It seems strange to me to hear the reports of the fighting and killing that has happened recently in Jerusalem in the area around the Temple Mount. Having been in Israel and Jerusalem just this past August, I have an increased sense of awareness of the goings-on in that ancient city.
There are historical places and fascinating sights to see everywhere one goes in the Jerusalem area (or in Israel, for that matter.) Today’s photo is one that I took in August. We had the day off from work and one of our hosts was driving three of us around to see some sites. This picture was taken at the Church of the Pater Noster (“Our Father”) on the slopes of the Mount of Olives. It was originally built at the direction of Emperor Constantine to celebrate the ascension of Jesus. (NOTE: I mistakenly identified it as the Church of the Ascension when I originally posted this on 11/5/14. My apologies!)
We were there during the recent conflict between Israel and Hamas in Gaza, so tensions were high, and some rockets fired from Gaza would even reach into Jerusalem on occasion. But we never saw them in Jerusalem, though we were affected by them when we were in Tel Aviv.
But that doesn’t mean that there weren’t tensions in Jerusalem. The Church of the Pater Noster is in a Palestinian controlled area. When we drove up to the church, we were told by our host/driver that we should hop out and go quickly through the site and come back to the car as soon as we could and he would wait for us with the motor running. We nearly ran through the place and got back to the car.
I asked him why he wanted us to hurry so much and he said, “Look around. What do you see?” I then noticed that there was no one to be seen – not a soul in sight. All the small businesses were shuttered and locked. He said that it wasn’t normal, and it was a sign that the residents were angry and upset. Later that night, he told us that it was by far the most dangerous place we’d gone.
It was good to have that kind of local knowledge and sensitivity with us!
The Church of the Pater Noster though built to commemorate the ascension of Jesus, isn’t the traditional site of the ascension – that is nearby to the location of Pater Noster. Still, I’d like to go back and see it again some time when we could take our leisure.
ON THIS DAY IN HISTORY: in 1605, early in the morning, King James I of England learned that a plot to explode the Parliament building had been foiled, hours before he was scheduled to sit with the rest of the British government in a general parliamentary session.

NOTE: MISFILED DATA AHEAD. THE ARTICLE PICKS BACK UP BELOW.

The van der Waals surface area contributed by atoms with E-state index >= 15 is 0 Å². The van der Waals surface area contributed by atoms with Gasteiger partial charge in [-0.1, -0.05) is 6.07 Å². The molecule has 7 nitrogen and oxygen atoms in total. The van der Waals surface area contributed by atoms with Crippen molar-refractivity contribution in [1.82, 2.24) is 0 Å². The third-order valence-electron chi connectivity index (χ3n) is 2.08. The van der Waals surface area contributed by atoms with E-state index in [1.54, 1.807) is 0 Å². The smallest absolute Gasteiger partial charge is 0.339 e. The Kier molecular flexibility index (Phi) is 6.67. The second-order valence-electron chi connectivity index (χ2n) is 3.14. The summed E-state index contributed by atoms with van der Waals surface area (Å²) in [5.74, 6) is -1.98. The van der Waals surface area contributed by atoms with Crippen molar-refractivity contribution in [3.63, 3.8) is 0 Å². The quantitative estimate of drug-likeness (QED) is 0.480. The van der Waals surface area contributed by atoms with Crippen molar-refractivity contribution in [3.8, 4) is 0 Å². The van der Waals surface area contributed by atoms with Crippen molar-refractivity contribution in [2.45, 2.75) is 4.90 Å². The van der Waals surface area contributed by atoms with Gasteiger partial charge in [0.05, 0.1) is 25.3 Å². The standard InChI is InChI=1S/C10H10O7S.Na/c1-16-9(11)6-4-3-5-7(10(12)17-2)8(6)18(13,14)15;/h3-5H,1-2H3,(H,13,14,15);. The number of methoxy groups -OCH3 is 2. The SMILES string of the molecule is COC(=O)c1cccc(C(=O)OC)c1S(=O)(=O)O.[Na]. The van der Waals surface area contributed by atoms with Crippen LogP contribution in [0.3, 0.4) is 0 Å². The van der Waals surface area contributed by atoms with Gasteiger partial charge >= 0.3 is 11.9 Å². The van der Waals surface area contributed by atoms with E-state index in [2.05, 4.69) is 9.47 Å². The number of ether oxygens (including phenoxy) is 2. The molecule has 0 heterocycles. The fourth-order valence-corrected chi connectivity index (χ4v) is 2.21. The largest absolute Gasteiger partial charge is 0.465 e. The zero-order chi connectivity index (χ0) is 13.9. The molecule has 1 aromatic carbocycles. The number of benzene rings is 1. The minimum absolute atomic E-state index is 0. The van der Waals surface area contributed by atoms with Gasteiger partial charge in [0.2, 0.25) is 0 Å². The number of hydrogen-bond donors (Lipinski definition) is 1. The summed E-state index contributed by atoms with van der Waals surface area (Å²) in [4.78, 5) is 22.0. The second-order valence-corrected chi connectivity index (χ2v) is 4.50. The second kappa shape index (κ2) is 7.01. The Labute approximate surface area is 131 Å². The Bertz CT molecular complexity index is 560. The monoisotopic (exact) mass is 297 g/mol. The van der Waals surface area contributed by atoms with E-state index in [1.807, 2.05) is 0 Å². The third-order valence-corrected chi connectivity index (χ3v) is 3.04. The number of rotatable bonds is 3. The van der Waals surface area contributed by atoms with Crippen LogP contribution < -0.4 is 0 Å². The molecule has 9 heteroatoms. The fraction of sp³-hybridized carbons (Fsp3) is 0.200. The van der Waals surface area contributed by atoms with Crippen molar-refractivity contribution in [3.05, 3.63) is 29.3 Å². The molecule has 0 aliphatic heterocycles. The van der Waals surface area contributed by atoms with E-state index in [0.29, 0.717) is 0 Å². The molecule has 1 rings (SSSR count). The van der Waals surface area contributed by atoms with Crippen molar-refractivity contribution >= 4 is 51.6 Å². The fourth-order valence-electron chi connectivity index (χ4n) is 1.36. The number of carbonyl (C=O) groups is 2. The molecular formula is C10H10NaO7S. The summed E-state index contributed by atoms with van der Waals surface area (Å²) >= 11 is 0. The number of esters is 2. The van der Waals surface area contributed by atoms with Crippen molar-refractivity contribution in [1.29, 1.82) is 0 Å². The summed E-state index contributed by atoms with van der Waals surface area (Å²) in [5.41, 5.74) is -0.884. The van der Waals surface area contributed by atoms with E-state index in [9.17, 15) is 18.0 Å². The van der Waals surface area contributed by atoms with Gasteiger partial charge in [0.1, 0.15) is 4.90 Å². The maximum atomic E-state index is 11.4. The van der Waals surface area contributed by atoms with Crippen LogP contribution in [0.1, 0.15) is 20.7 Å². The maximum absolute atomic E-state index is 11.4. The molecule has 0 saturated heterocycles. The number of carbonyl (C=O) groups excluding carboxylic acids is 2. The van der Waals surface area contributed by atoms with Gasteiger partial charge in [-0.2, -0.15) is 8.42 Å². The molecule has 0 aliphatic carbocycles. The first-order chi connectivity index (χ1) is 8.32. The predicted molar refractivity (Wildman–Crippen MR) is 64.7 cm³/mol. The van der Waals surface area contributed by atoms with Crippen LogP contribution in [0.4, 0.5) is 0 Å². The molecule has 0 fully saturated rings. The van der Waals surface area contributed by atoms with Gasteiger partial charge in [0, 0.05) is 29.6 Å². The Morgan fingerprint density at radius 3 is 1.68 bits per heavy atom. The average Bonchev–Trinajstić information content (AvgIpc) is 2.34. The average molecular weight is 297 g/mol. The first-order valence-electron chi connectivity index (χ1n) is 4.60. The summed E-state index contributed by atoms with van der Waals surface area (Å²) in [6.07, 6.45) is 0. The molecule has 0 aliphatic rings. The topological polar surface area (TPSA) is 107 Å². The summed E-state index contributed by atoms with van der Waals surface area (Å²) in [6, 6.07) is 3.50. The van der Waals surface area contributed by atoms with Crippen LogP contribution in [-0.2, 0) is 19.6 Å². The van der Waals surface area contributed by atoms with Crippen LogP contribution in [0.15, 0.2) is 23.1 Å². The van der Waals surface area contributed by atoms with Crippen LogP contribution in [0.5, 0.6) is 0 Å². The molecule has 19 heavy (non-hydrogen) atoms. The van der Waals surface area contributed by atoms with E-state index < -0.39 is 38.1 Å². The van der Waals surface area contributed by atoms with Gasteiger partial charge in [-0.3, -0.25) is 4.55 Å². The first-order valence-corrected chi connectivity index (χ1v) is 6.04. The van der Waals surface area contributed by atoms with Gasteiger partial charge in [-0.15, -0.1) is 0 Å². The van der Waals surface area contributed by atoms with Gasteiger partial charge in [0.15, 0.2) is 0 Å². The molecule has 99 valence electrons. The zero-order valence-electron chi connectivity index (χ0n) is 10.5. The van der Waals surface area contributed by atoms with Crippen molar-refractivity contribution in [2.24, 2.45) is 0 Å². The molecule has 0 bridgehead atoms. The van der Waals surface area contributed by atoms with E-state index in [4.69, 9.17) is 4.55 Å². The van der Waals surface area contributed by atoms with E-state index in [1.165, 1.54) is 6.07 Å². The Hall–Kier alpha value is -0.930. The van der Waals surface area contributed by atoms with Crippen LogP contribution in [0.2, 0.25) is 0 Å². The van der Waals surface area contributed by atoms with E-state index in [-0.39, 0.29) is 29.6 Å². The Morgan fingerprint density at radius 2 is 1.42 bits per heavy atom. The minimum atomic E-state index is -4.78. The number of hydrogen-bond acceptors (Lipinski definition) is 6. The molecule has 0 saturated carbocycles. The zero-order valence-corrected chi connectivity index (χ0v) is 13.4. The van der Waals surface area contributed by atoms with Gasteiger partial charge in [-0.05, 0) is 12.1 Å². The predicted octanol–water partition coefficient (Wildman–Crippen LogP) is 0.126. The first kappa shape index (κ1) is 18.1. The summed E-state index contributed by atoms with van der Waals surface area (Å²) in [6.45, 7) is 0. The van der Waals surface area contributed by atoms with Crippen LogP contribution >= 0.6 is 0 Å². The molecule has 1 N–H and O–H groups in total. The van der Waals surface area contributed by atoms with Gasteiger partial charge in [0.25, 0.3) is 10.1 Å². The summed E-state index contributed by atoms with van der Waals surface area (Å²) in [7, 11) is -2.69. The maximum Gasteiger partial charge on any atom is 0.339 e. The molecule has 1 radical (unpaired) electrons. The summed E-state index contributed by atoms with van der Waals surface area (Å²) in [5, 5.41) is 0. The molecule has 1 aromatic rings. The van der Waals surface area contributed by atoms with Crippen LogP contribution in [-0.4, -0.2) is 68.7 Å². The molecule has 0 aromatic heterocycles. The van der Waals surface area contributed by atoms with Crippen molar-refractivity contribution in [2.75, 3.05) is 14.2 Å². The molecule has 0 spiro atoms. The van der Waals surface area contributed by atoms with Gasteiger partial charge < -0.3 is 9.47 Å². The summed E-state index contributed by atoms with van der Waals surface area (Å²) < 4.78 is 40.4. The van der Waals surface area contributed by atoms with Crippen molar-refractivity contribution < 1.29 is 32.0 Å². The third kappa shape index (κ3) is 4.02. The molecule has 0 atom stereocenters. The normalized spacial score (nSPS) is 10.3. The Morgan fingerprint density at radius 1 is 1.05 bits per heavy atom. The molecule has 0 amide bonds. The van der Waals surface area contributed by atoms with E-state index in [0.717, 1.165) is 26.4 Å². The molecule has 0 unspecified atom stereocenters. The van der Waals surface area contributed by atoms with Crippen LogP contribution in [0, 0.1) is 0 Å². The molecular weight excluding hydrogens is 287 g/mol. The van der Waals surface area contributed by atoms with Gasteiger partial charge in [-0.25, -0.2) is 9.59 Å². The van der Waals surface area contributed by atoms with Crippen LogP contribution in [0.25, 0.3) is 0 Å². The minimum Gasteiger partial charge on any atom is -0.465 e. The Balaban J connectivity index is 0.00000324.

At about midnight on the night of November 4-5, Sir Thomas Knyvet, a justice of the peace, found Guy Fawkes lurking in a cellar under the Parliament building and ordered the premises searched. Some 20 barrels of gunpowder were found, and Fawkes was taken into custody. During a torture session on the rack, Fawkes revealed that he was a participant in an English Catholic conspiracy to annihilate England’s Protestant government and replace it with Catholic leadership.
What became known as the Gunpowder Plot was organized by Robert Catesby, an English Catholic whose father had been persecuted by Queen Elizabeth I for refusing to conform to the Church of England. Guy Fawkes had converted to Catholicism, and his religious zeal led him to fight in the Spanish army in the Netherlands. Catesby and the handful of other plotters rented a cellar that extended under Parliament, and Fawkes planted the gunpowder there, hiding the barrels under coal and wood.
As the November 5 meeting of Parliament approached, Catesby enlisted more English Catholics into the conspiracy, and one of these, Francis Tresham, warned his Catholic brother-in-law Lord Monteagle not to attend Parliament that day. Monteagle alerted the government, and hours before the attack was to have taken place Fawkes and the explosives were found. By torturing Fawkes, King James’ government learned of the identities of his co-conspirators. During the next few weeks, English authorities killed or captured all the plotters and put the survivors on trial, along with a few innocent English Catholics.
Guy Fawkes himself was sentenced, along with the other surviving chief conspirators, to be hanged, drawn, and quartered in London. Moments before the start of his gruesome execution, on January 31, 1606, he jumped from a ladder while climbing to the hanging platform, breaking his neck and dying instantly.
In 1606, Parliament established November 5 as a day of public thanksgiving. Today, Guy Fawkes Day is celebrated across Great Britain every year on November 5 in remembrance of the Gunpowder Plot. As dusk falls, villagers and city dwellers across Britain light bonfires, set off fireworks, and burn effigies of Guy Fawkes, celebrating his failure to blow Parliament and James I to kingdom come.
TRIVIA FOR TODAY: Dressing up as ghouls and other spooks on Halloween originated from the ancient Celtic tradition of townspeople disguising themselves as demons and spirits. The Celts believed that disguising themselves this way would allow them to escape the notice of the real spirits wandering the streets during Samhain (a precursor to Halloween).